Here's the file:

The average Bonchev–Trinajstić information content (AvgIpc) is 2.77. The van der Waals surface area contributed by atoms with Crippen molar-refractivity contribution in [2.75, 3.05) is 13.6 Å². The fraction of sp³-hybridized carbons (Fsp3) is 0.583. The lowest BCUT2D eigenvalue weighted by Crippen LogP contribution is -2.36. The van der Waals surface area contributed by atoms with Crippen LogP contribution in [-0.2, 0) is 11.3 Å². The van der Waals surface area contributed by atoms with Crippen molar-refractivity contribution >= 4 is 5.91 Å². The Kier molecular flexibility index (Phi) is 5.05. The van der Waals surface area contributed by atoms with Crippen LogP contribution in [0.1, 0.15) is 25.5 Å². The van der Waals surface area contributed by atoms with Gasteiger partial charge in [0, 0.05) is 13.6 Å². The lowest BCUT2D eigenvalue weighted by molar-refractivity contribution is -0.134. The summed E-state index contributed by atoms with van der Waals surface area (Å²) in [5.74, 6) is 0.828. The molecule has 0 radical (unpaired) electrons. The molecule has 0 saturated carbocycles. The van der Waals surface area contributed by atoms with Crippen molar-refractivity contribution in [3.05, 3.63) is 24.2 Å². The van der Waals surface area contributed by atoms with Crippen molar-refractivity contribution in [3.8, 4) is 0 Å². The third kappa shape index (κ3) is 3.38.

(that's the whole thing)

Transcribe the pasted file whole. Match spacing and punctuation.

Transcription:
The average Bonchev–Trinajstić information content (AvgIpc) is 2.77. The van der Waals surface area contributed by atoms with Crippen molar-refractivity contribution in [2.75, 3.05) is 13.6 Å². The fraction of sp³-hybridized carbons (Fsp3) is 0.583. The lowest BCUT2D eigenvalue weighted by Crippen LogP contribution is -2.36. The van der Waals surface area contributed by atoms with Crippen LogP contribution in [-0.2, 0) is 11.3 Å². The van der Waals surface area contributed by atoms with Crippen molar-refractivity contribution >= 4 is 5.91 Å². The Kier molecular flexibility index (Phi) is 5.05. The van der Waals surface area contributed by atoms with Crippen LogP contribution in [0.1, 0.15) is 25.5 Å². The van der Waals surface area contributed by atoms with Gasteiger partial charge in [0, 0.05) is 13.6 Å². The lowest BCUT2D eigenvalue weighted by molar-refractivity contribution is -0.134. The summed E-state index contributed by atoms with van der Waals surface area (Å²) in [5.74, 6) is 0.828. The molecule has 0 radical (unpaired) electrons. The molecule has 0 saturated carbocycles. The van der Waals surface area contributed by atoms with Crippen molar-refractivity contribution in [3.05, 3.63) is 24.2 Å². The van der Waals surface area contributed by atoms with Crippen molar-refractivity contribution in [3.8, 4) is 0 Å². The third kappa shape index (κ3) is 3.38.